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ADVERTISEMENT.

THE Life of Hooker, written by Isaac Walton, was first published, separately, in the year 1665 (which is the date in the title page), or rather at the latter end of the year 1664. It is here printed, as are the Lives of Donne, Wotton, and Herbert, from the fourth edition of the year 1675. Dr. Zouch informs us that he has thought it,

expedient to deviate from the edition of 1675 in the Life of Mr. Hooker, by adopting that which was last revised by Walton, and is prefixed to Hooker's Works printed at London in 1723, and at Oxford in 1793, yet without admitting those passages which Mr. Strype has introduced into the text.” It is to be regretted that in this deviation so much deference was paid to Mr. Strype's example. For the copy which he prefixed to Hooker's Works in 1723, was no other than the first edition of 1665, or rather perhaps, that which was prefixed to Hooker's Works in 1666, and wanted therefore, the numerous improvements which were introduced by the Author in his subsequent revisions. In the present edition, the additions introduced by Mr. Strype are retained. They tend considerably to illustrate Hooker's opinions respecting some important points of doctrine; and to exhibit in its true colours the character of that saint-like man.

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To the Right Honourable and Reverend Father in

God,

GEORGE,

Lord Bishop of Winchester, and Prelate of the

Nlost Noble Order of the Gurter.

MY LORD, I DID, some years past, present you with a plain relation of the life of Mr. Richard Hooker, 'that humble man, to whose inemory princes and the most learned of this nation have paid a reverence at the mention of his name.-And, now, with Mr. Hooker's I present you also the Life of that pattern of primitive piety, Mr. George Herbert; and, with his, the Life of Dr. Doune, and your friend Sir Henry Wotton, all reprinted.—The two first were written under your roof; for which reason, if they were worth it, you might justly challenge a dedication : and indeed, so you night of Dre Donne’s, and Sir Henry Wotton's: because, if I had been tit for this undertaking, it would not have been by acquired learning or study; but by the advantage of forty years friendship, and thereby with hearing and discoursing with your Lordship, that hath enabled me to make the relation of these lives passable (if they prove so) in an eloquent and captious age.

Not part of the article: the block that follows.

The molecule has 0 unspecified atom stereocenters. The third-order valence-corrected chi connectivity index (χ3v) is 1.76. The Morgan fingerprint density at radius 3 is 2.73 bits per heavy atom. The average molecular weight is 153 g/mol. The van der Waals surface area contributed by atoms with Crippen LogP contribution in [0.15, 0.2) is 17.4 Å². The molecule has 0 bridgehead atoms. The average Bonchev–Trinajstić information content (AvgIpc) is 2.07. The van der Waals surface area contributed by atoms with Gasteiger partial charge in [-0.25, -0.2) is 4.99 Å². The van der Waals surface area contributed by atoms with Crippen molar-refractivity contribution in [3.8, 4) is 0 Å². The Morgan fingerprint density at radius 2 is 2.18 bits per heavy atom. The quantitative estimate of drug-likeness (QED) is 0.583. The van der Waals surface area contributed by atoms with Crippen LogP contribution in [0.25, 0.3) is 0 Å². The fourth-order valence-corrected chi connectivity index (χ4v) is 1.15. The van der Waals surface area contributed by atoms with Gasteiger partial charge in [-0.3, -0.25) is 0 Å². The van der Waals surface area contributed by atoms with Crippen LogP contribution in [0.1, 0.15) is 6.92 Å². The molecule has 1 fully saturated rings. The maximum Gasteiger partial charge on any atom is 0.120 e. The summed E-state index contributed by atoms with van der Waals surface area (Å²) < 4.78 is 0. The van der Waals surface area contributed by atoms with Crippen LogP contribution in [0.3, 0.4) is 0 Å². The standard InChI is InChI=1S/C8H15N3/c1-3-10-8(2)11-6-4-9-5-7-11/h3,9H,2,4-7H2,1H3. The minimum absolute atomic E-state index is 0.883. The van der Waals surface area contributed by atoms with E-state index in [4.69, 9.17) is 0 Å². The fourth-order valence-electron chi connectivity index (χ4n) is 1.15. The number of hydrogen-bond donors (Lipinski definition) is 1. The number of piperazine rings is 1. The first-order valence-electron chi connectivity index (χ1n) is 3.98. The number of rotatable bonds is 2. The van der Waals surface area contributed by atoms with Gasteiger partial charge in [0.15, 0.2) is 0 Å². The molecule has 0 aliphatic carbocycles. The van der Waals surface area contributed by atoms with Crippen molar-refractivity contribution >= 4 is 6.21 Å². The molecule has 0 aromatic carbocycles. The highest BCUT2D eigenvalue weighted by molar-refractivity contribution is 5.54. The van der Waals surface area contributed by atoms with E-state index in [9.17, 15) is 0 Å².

And indeed, my Lord, though these relations be well-meant sacrifices to the memory of these worthy men; yet, I have so little confidence in my performance, that I beg pardon for superscribing your name to them; and desire all that know your Lord

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sbip,

ship, to apprehend this not as a dedication, (at least by which you receive any addition of honour;) but rather, as an humble, and a more public acknowledgment of your loug.continued, and your now daily favours to,

My Lord,

Your most affectionate

and

most humble servant,

Izaac WALTON.

TO

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THOUGH the several Introductions to these several Lives have partly declared the reasons how and why I undertook them; yet, since they are come to be reviewed, and augmented, and reprinted; and the four are now become one book; I desire leave to inforın you that shall become my reader, that whefi I sometime look back upon my education and mean abilities, it is not without some little wonder at myself, that I am come to be pub. licly in print. And though I have in those Intro ductions declared some of the accidental reason's thať occasioned me to be so; yet, let me and this to what is there said: that, by my undertaking to collect some potes for Sir Henry Wotton's writing the Life of Dr. Donne, and by Sir Henry's dying before he performed it, I became like those men' that enter easily into a law-suit, or a quarrel, and having bégun, cannot make a fair retreat and be quiet, when they desire it.-And really, after such a manner I became engaged, into a necessity of writing the Life of Dr. Donne, contrary to my first intentions: and that begot a like necessity of writing the Life of his and my ever-honoured friend, Sir Henry Wotton.

And having writ these two lives, I lay quiet twenty years, without a thought of either troubling myself or others, by any new engagement in this

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